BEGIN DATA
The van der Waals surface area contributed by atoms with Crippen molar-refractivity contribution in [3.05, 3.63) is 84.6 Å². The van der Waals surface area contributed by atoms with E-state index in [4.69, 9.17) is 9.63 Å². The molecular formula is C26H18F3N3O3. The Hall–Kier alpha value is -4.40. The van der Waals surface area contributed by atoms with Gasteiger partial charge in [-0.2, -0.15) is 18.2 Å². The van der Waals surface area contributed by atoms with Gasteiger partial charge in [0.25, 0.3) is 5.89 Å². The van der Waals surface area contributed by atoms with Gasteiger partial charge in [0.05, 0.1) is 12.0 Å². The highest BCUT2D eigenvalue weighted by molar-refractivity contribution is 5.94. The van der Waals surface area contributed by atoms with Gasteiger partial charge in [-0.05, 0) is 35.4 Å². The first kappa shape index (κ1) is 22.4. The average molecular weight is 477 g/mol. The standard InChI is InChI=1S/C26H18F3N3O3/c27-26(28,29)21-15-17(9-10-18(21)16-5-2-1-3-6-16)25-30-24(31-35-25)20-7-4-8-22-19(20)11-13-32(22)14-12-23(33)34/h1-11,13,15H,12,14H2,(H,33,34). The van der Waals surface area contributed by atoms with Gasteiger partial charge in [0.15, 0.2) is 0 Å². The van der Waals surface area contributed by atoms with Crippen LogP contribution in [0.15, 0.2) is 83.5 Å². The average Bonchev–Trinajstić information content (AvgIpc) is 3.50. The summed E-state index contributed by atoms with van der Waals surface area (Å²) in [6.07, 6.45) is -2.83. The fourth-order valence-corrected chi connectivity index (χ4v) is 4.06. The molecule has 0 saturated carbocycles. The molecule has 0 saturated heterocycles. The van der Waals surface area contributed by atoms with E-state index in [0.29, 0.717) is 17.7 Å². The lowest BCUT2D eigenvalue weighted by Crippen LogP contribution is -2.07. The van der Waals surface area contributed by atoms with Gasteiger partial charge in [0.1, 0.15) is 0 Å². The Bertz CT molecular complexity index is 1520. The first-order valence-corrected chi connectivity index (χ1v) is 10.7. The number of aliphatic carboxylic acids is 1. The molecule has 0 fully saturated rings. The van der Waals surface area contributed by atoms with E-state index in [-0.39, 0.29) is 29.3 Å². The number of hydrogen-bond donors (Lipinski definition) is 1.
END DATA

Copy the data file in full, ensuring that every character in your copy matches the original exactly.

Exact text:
The van der Waals surface area contributed by atoms with Crippen molar-refractivity contribution in [3.05, 3.63) is 84.6 Å². The van der Waals surface area contributed by atoms with E-state index in [4.69, 9.17) is 9.63 Å². The molecular formula is C26H18F3N3O3. The Hall–Kier alpha value is -4.40. The van der Waals surface area contributed by atoms with Gasteiger partial charge in [-0.2, -0.15) is 18.2 Å². The van der Waals surface area contributed by atoms with Gasteiger partial charge in [0.25, 0.3) is 5.89 Å². The van der Waals surface area contributed by atoms with Gasteiger partial charge in [0.05, 0.1) is 12.0 Å². The highest BCUT2D eigenvalue weighted by molar-refractivity contribution is 5.94. The van der Waals surface area contributed by atoms with Gasteiger partial charge in [-0.05, 0) is 35.4 Å². The first kappa shape index (κ1) is 22.4. The average molecular weight is 477 g/mol. The standard InChI is InChI=1S/C26H18F3N3O3/c27-26(28,29)21-15-17(9-10-18(21)16-5-2-1-3-6-16)25-30-24(31-35-25)20-7-4-8-22-19(20)11-13-32(22)14-12-23(33)34/h1-11,13,15H,12,14H2,(H,33,34). The van der Waals surface area contributed by atoms with Gasteiger partial charge in [0.15, 0.2) is 0 Å². The van der Waals surface area contributed by atoms with Crippen LogP contribution in [0.15, 0.2) is 83.5 Å². The average Bonchev–Trinajstić information content (AvgIpc) is 3.50. The summed E-state index contributed by atoms with van der Waals surface area (Å²) in [6.07, 6.45) is -2.83. The fourth-order valence-corrected chi connectivity index (χ4v) is 4.06. The molecule has 0 saturated carbocycles. The molecule has 0 saturated heterocycles. The van der Waals surface area contributed by atoms with E-state index in [0.29, 0.717) is 17.7 Å². The lowest BCUT2D eigenvalue weighted by Crippen LogP contribution is -2.07. The van der Waals surface area contributed by atoms with Gasteiger partial charge in [0.1, 0.15) is 0 Å². The Bertz CT molecular complexity index is 1520. The first-order valence-corrected chi connectivity index (χ1v) is 10.7. The number of aliphatic carboxylic acids is 1. The molecule has 0 fully saturated rings. The van der Waals surface area contributed by atoms with E-state index in [-0.39, 0.29) is 29.3 Å². The number of hydrogen-bond donors (Lipinski definition) is 1.